Reporters recently learned from the City University of Hong Kong, led by the university’s academic research team, successfully developed a new drop-type generator. The drip generator is equipped with a transistor-like structure, which increases its instantaneous power density by thousands of times compared to similar droplet generators and greatly improves the efficiency of electrical energy conversion. The results were published in the latest issue of the journal Nature.
It is understood that the traditional droplet generator based on the friction and electrostatic induction of the droplet impact surface to generate electricity, but by the surface friction charge limit, this way of power conversion efficiency is low. Two key findings by the research team overcome this problem.
The team member, Professor Wang Jingkai of the City University of Hong Kong, said the two key findings were that the surface static charge generated by the continuous impact of water droplets on the long-term charge-free electro-material, PTFE, would continue to accumulate to saturation levels. The second is that they have developed a unique structure similar to field-effect transistors consisting of an aluminum electrode and a tin oxide (ITO) electrode with a surface with a ptFE film. When the droplets hit the surface of the PTFE/ITO and dispersed on the surface, because the water is conductive, it “connects” the path between the aluminum electrode and the PTFE/ITO electrode, turning it into a full circuit that can be energized. Based on this design, continuous water droplets cause a high density surface static charge to accumulate on the PTFE. At the same time, whenever the water droplets are connected to the two electrodes, all the charges on the accumulation of PTFE are released, generating an electric current. As a result, both instantaneous power density and power conversion efficiency are significantly increased.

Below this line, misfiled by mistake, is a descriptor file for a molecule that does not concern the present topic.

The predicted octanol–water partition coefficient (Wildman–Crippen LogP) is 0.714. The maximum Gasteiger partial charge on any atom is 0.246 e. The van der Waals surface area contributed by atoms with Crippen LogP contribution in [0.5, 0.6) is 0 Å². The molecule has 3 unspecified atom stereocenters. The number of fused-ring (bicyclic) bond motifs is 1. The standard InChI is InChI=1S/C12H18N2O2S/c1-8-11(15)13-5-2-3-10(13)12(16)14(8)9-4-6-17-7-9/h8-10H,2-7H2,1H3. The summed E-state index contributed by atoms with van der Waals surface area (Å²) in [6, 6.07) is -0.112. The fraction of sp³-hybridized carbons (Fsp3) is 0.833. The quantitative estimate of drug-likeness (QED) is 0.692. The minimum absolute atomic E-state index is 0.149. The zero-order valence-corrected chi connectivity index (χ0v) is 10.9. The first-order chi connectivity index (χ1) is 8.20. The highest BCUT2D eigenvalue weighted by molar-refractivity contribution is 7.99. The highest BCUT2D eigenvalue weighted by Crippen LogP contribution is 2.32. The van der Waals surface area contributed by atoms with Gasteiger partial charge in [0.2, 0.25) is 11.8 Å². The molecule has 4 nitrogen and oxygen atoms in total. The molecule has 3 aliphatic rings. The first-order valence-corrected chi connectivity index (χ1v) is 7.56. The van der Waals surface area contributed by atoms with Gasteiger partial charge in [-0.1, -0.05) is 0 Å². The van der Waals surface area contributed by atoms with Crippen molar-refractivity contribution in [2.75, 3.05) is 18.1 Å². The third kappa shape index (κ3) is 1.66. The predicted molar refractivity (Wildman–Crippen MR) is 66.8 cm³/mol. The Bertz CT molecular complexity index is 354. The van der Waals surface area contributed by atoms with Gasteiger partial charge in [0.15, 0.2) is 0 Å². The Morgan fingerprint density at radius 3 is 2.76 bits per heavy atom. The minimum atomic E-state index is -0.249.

“Our research shows that a drop of 100 microliters of water is dropped from a height of 15 cm, producing more than 140 volts, and the generator generates enough electricity to light up 100 small LED lights. Wang said the research could help develop more water resources around the world and could be promoted and installed on surfaces of different liquids and solids in the future, such as ship bodies, coastal shores and even umbrella surfaces, to take advantage of low-frequency hydrodynamic sofe.